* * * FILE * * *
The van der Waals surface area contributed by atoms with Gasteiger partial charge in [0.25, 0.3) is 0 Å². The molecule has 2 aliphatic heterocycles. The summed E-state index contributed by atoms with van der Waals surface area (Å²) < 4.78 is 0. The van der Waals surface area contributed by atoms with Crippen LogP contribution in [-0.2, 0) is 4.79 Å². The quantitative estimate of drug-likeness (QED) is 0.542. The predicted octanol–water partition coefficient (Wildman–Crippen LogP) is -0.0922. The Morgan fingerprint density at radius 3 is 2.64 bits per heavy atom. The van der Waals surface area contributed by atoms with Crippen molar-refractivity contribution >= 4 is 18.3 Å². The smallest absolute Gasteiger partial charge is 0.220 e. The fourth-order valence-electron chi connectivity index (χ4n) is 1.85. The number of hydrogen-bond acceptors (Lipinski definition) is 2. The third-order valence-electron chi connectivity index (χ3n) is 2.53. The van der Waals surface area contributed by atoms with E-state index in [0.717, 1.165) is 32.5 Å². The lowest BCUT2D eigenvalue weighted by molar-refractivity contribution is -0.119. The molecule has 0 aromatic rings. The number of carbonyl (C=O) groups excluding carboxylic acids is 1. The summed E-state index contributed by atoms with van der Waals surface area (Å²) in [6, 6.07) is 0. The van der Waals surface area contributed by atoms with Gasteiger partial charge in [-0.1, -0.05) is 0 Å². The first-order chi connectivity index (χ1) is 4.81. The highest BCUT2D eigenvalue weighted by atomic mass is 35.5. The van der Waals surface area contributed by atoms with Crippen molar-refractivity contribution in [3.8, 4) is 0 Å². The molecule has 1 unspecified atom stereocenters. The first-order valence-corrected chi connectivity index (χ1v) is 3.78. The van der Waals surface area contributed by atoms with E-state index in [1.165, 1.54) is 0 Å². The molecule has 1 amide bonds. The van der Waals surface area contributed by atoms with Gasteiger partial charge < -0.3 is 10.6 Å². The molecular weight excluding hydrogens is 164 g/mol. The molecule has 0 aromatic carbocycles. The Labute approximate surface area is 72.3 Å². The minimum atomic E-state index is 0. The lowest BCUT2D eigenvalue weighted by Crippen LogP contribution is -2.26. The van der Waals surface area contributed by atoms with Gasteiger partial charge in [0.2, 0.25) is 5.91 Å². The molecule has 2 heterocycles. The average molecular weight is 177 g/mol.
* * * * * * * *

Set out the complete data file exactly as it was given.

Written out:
The van der Waals surface area contributed by atoms with Gasteiger partial charge in [0.25, 0.3) is 0 Å². The molecule has 2 aliphatic heterocycles. The summed E-state index contributed by atoms with van der Waals surface area (Å²) < 4.78 is 0. The van der Waals surface area contributed by atoms with Crippen LogP contribution in [-0.2, 0) is 4.79 Å². The quantitative estimate of drug-likeness (QED) is 0.542. The predicted octanol–water partition coefficient (Wildman–Crippen LogP) is -0.0922. The Morgan fingerprint density at radius 3 is 2.64 bits per heavy atom. The van der Waals surface area contributed by atoms with Crippen molar-refractivity contribution >= 4 is 18.3 Å². The smallest absolute Gasteiger partial charge is 0.220 e. The fourth-order valence-electron chi connectivity index (χ4n) is 1.85. The number of hydrogen-bond acceptors (Lipinski definition) is 2. The third-order valence-electron chi connectivity index (χ3n) is 2.53. The van der Waals surface area contributed by atoms with E-state index in [0.717, 1.165) is 32.5 Å². The lowest BCUT2D eigenvalue weighted by molar-refractivity contribution is -0.119. The molecule has 0 aromatic rings. The number of carbonyl (C=O) groups excluding carboxylic acids is 1. The summed E-state index contributed by atoms with van der Waals surface area (Å²) in [6, 6.07) is 0. The van der Waals surface area contributed by atoms with Gasteiger partial charge in [-0.1, -0.05) is 0 Å². The first-order chi connectivity index (χ1) is 4.81. The highest BCUT2D eigenvalue weighted by atomic mass is 35.5. The van der Waals surface area contributed by atoms with Crippen molar-refractivity contribution in [3.8, 4) is 0 Å². The molecule has 1 unspecified atom stereocenters. The first-order valence-corrected chi connectivity index (χ1v) is 3.78. The van der Waals surface area contributed by atoms with E-state index in [1.165, 1.54) is 0 Å². The molecule has 1 amide bonds. The van der Waals surface area contributed by atoms with Gasteiger partial charge < -0.3 is 10.6 Å². The molecular weight excluding hydrogens is 164 g/mol. The molecule has 0 aromatic carbocycles. The Labute approximate surface area is 72.3 Å². The minimum atomic E-state index is 0. The lowest BCUT2D eigenvalue weighted by Crippen LogP contribution is -2.26. The van der Waals surface area contributed by atoms with Gasteiger partial charge in [0.2, 0.25) is 5.91 Å². The molecule has 2 heterocycles. The average molecular weight is 177 g/mol.